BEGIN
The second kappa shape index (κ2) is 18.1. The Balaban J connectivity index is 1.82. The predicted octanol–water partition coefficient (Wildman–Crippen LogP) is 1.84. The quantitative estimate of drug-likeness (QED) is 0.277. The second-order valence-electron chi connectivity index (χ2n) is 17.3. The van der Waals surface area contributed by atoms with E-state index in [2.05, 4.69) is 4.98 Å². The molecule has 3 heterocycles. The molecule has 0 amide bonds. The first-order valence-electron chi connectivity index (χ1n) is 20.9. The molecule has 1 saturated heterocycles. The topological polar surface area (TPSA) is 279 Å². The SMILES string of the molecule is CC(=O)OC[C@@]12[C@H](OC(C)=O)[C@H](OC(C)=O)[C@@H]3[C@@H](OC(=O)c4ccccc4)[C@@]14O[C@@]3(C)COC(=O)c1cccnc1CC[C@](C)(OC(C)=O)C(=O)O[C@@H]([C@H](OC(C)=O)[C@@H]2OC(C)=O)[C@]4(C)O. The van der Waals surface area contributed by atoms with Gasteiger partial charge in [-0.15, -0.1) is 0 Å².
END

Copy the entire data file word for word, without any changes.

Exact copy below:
The second kappa shape index (κ2) is 18.1. The Balaban J connectivity index is 1.82. The predicted octanol–water partition coefficient (Wildman–Crippen LogP) is 1.84. The quantitative estimate of drug-likeness (QED) is 0.277. The second-order valence-electron chi connectivity index (χ2n) is 17.3. The van der Waals surface area contributed by atoms with E-state index in [2.05, 4.69) is 4.98 Å². The molecule has 3 heterocycles. The molecule has 0 amide bonds. The first-order valence-electron chi connectivity index (χ1n) is 20.9. The molecule has 1 saturated heterocycles. The topological polar surface area (TPSA) is 279 Å². The SMILES string of the molecule is CC(=O)OC[C@@]12[C@H](OC(C)=O)[C@H](OC(C)=O)[C@@H]3[C@@H](OC(=O)c4ccccc4)[C@@]14O[C@@]3(C)COC(=O)c1cccnc1CC[C@](C)(OC(C)=O)C(=O)O[C@@H]([C@H](OC(C)=O)[C@@H]2OC(C)=O)[C@]4(C)O. The van der Waals surface area contributed by atoms with Gasteiger partial charge in [-0.15, -0.1) is 0 Å².